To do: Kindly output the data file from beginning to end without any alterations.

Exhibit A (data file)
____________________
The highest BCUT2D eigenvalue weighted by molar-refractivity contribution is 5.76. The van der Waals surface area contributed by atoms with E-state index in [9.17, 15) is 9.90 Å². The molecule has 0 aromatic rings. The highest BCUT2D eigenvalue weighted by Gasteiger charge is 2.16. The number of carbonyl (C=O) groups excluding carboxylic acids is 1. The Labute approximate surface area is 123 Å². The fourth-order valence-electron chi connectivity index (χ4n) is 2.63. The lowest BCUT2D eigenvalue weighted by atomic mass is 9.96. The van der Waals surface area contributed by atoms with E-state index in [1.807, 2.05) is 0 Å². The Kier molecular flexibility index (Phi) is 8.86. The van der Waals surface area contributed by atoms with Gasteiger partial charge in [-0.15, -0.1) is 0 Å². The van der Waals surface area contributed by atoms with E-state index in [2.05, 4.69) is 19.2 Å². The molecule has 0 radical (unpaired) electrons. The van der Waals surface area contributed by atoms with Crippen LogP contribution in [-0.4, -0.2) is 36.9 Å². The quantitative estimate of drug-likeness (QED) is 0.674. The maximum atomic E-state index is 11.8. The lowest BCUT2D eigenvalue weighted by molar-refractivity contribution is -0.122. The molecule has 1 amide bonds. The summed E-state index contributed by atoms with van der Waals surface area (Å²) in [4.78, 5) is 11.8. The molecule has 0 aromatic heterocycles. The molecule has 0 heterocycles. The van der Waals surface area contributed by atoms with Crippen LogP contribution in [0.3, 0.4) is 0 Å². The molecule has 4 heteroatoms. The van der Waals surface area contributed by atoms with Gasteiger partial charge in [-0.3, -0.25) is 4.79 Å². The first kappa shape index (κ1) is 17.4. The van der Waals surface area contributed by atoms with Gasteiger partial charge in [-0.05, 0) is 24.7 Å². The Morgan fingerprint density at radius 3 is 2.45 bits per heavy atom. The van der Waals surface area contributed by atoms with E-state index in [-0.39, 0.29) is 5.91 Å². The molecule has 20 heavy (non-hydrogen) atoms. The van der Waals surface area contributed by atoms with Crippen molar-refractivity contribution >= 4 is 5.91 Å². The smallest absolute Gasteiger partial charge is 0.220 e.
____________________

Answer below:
The highest BCUT2D eigenvalue weighted by molar-refractivity contribution is 5.76. The van der Waals surface area contributed by atoms with E-state index in [9.17, 15) is 9.90 Å². The molecule has 0 aromatic rings. The highest BCUT2D eigenvalue weighted by Gasteiger charge is 2.16. The number of carbonyl (C=O) groups excluding carboxylic acids is 1. The Labute approximate surface area is 123 Å². The fourth-order valence-electron chi connectivity index (χ4n) is 2.63. The lowest BCUT2D eigenvalue weighted by atomic mass is 9.96. The van der Waals surface area contributed by atoms with E-state index in [1.807, 2.05) is 0 Å². The Kier molecular flexibility index (Phi) is 8.86. The van der Waals surface area contributed by atoms with Gasteiger partial charge in [-0.15, -0.1) is 0 Å². The van der Waals surface area contributed by atoms with E-state index in [2.05, 4.69) is 19.2 Å². The molecule has 0 radical (unpaired) electrons. The van der Waals surface area contributed by atoms with Crippen LogP contribution in [-0.4, -0.2) is 36.9 Å². The quantitative estimate of drug-likeness (QED) is 0.674. The maximum atomic E-state index is 11.8. The lowest BCUT2D eigenvalue weighted by molar-refractivity contribution is -0.122. The molecule has 1 amide bonds. The summed E-state index contributed by atoms with van der Waals surface area (Å²) in [4.78, 5) is 11.8. The molecule has 0 aromatic heterocycles. The molecule has 0 heterocycles. The van der Waals surface area contributed by atoms with Crippen LogP contribution in [0.3, 0.4) is 0 Å². The molecule has 4 heteroatoms. The van der Waals surface area contributed by atoms with Gasteiger partial charge in [-0.3, -0.25) is 4.79 Å². The first kappa shape index (κ1) is 17.4. The van der Waals surface area contributed by atoms with Gasteiger partial charge in [-0.05, 0) is 24.7 Å². The Morgan fingerprint density at radius 3 is 2.45 bits per heavy atom. The van der Waals surface area contributed by atoms with E-state index in [-0.39, 0.29) is 5.91 Å². The molecule has 20 heavy (non-hydrogen) atoms. The van der Waals surface area contributed by atoms with Crippen molar-refractivity contribution >= 4 is 5.91 Å². The smallest absolute Gasteiger partial charge is 0.220 e.